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Watch: Democratic candidates for Massachusetts attorney general spar in televised debate

From left, Andrea Campbell, Quentin Palfrey and Shannon Liss-Riordan debate at GBH in the primary contest for Massachusetts attorney general.
GBH News
From left, Andrea Campbell, Quentin Palfrey and Shannon Liss-Riordan debate at GBH in the primary contest for Massachusetts attorney general.

The first televised debate between the three Democratic candidates for Massachusetts attorney general got heated at times.

Appearing on Greater Boston, former state prosecutor Quentin Palfrey and labor attorney Shannon Liss-Riordan aimed most of their attacks toward former Boston City Councilor Andrea Campbell, who was endorsed by current Attorney General Maura Healey on Boston Public Radio just hours earlier.

Palfrey repeatedly noted that Campbell received support from a super PAC in the last year and questioned whether she would stand up against special interests as a result. The PAC he referenced, called "Better Boston," supported Campbell in her bid for mayor last year.

In response, Campbell stated that she was “accountable to the people and always [has] been.” She also called Palfrey's comments "blatant lies and disinformation." She said that she has not taken any special interest money in her campaign for attorney general and that 95% of her earnings have come directly from Massachusetts residents.

Palfrey also emphasized some of the differences he sees between himself and Campbell, including the fact that he supports Medicare for all, supervised injection sites, a cap on charter schools, and rent control.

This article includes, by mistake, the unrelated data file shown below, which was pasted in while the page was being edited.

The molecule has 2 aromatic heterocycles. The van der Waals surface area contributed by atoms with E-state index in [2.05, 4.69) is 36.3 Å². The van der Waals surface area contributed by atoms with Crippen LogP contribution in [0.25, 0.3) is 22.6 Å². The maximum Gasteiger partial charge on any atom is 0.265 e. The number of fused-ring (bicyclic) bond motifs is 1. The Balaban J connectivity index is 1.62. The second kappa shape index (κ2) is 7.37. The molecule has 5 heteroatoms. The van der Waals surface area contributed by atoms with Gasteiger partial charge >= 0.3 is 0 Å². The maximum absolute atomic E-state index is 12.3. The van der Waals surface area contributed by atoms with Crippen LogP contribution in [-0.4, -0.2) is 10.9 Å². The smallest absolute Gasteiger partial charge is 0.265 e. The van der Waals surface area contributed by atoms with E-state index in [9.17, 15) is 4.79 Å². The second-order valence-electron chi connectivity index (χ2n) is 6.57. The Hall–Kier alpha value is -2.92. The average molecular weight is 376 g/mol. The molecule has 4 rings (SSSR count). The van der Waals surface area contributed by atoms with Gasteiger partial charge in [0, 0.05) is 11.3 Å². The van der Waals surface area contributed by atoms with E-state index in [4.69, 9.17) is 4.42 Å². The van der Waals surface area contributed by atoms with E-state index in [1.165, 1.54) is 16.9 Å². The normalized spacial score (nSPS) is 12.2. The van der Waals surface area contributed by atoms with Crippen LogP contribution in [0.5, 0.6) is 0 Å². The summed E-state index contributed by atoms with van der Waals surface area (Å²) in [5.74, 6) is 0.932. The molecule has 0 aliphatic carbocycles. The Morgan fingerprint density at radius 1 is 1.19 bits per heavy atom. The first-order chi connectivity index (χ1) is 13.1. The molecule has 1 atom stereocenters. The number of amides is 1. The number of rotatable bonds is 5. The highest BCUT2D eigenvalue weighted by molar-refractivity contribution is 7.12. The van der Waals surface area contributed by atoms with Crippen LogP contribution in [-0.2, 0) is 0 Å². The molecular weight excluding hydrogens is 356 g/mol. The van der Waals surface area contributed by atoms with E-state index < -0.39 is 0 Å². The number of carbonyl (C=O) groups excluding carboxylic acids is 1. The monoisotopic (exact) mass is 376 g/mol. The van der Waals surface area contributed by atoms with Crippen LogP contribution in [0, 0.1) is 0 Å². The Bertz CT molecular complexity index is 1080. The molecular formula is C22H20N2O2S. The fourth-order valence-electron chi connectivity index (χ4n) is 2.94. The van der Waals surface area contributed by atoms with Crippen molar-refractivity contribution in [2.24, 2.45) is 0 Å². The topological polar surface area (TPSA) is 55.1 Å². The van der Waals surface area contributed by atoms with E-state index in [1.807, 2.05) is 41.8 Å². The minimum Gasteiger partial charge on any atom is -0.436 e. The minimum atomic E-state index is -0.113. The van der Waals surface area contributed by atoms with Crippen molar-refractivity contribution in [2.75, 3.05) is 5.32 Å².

While Campbell stopped short of saying she supports supervised injection sites, rent control and Medicare for all, she did say that she "would not stand in the way" if cities and towns wanted to implement such measures.

Throughout the debate, Liss-Riordan repeatedly touted her experience as a practicing lawyer, noting “we need a seasoned attorney who knows how to enforce [the] laws.”

Both Campbell and Palfrey pushed back on the suggestion that they do not have sufficient legal experience to be attorney general.

Palfrey countered, "Do you believe that assistant attorneys general are practicing lawyers? Because when you say that we're not practicing lawyers, you undermine the work that the office does."

“All of us come back a legal background that is unique and distinct," Campbell said.

This story was originally published by GBH News.

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